The top image shows the configuration today. I am going to go out on a limb and indicate a possible third strip (the yellow line) that may have been part of the original configuration to better reflect the prevailing winds. If it turns out I'm wrong I will remove it.

Below is a postmark (1-split-ring) dated May 26, 1913 from the nearby Emsdale Post Office


Emsdale Ontario Postmark May 26,1913
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Edited by cynical - 11/23/2012 09:15 am
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Posted 10/27/2012   3:12 pm  Show Profile Bookmark this reply Add cynical to your friends list  Get a Link to this Reply
The next airfield on the route north was the South River Airport in Joly Township. Again, based on the Federal Government's naming procedure, the airfield would have gotten its name from the nearby South River Post Office, which opened in 1882 shortly after the area was settled.

The following quote is from airport descriptive material:


Quote:
The airport was originally built in the 1930s as a federal "make work" program during the Depression. The property was leveled and graded by teams of horses and 'slush scrapers'. Originally set up as an emergency landing field, the airport was also used by Trans-Canada Airlines (later to become Air Canada).

With the advent of the second world war, the airport had more military value. (There was some training and it retained its value as an emergency landing field.) After WWII, the airport remained dormant for quite a while. The military continued to use it periodically from year to year. For example, some of the military from Petawawa would spend a two-week training session there.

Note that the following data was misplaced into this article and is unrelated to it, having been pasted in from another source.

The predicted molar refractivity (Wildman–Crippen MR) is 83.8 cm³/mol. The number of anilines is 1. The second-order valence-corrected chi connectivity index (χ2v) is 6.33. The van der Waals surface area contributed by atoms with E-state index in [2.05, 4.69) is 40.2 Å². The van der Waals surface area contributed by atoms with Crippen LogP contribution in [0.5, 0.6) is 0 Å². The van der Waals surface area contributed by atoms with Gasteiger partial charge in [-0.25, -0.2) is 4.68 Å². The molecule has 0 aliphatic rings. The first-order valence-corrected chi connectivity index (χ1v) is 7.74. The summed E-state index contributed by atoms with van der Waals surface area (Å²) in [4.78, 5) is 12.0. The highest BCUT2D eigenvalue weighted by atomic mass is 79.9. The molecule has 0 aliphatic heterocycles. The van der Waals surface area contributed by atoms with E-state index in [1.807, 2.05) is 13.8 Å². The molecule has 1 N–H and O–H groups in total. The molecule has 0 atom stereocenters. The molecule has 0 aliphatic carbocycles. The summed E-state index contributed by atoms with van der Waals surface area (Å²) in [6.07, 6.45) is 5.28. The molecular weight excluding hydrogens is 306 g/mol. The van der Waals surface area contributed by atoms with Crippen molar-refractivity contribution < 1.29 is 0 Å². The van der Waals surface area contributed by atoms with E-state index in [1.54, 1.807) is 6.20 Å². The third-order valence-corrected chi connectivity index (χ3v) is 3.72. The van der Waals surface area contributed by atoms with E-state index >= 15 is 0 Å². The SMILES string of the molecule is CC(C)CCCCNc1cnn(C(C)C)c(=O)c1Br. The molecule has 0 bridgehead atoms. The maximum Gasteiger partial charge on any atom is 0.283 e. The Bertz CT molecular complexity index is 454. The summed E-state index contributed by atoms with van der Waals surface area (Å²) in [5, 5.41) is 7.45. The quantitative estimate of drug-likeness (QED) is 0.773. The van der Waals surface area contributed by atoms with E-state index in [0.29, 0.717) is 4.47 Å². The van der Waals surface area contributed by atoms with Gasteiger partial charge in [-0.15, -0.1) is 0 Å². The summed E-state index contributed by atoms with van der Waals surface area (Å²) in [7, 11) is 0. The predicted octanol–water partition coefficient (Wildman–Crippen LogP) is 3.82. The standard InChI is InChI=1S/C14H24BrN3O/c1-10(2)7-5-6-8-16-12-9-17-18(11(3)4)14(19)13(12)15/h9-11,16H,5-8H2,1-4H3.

Later, according to federal government policies, it was turned over to the province of Ontario. It fell under the jurisdiction of the Department of Lands and Forests (now the MNR). The ministry was considering replanting trees on the airport property when local opposition put a halt to the project.


Today the airfield looks much the same as it did when it was built. It is now jointly owned by the local municipalities and is called South River-Sunridge District Airport. It consists of two well-maintained turf strips in a wide X-configuration (see below). It was touch and go as to whether some of the airfields in the network would ever get finished but this apparently was not the case with this one as there are pictures dated 1937 showing planes on the ground as well as evidence of military use in 1939.